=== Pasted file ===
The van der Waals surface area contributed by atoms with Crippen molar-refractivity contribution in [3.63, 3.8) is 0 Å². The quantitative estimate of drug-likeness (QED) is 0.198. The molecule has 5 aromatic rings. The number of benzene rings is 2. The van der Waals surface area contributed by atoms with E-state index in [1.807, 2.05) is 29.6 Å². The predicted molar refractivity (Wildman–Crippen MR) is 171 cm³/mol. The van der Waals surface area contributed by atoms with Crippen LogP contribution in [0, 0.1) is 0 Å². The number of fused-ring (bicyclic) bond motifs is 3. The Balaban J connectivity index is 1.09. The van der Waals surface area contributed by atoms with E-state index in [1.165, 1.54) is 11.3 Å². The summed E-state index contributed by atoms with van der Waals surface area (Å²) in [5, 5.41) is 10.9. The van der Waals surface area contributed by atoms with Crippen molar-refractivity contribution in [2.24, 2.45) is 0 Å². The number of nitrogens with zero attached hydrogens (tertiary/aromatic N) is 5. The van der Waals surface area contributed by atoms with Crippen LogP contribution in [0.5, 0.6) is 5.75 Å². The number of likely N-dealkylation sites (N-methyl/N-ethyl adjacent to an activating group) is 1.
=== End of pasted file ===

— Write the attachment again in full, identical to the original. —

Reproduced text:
The van der Waals surface area contributed by atoms with Crippen molar-refractivity contribution in [3.63, 3.8) is 0 Å². The quantitative estimate of drug-likeness (QED) is 0.198. The molecule has 5 aromatic rings. The number of benzene rings is 2. The van der Waals surface area contributed by atoms with E-state index in [1.807, 2.05) is 29.6 Å². The predicted molar refractivity (Wildman–Crippen MR) is 171 cm³/mol. The van der Waals surface area contributed by atoms with Crippen LogP contribution in [0, 0.1) is 0 Å². The number of fused-ring (bicyclic) bond motifs is 3. The Balaban J connectivity index is 1.09. The van der Waals surface area contributed by atoms with E-state index in [1.165, 1.54) is 11.3 Å². The summed E-state index contributed by atoms with van der Waals surface area (Å²) in [5, 5.41) is 10.9. The van der Waals surface area contributed by atoms with Crippen molar-refractivity contribution in [2.24, 2.45) is 0 Å². The number of nitrogens with zero attached hydrogens (tertiary/aromatic N) is 5. The van der Waals surface area contributed by atoms with Crippen LogP contribution in [0.5, 0.6) is 5.75 Å². The number of likely N-dealkylation sites (N-methyl/N-ethyl adjacent to an activating group) is 1.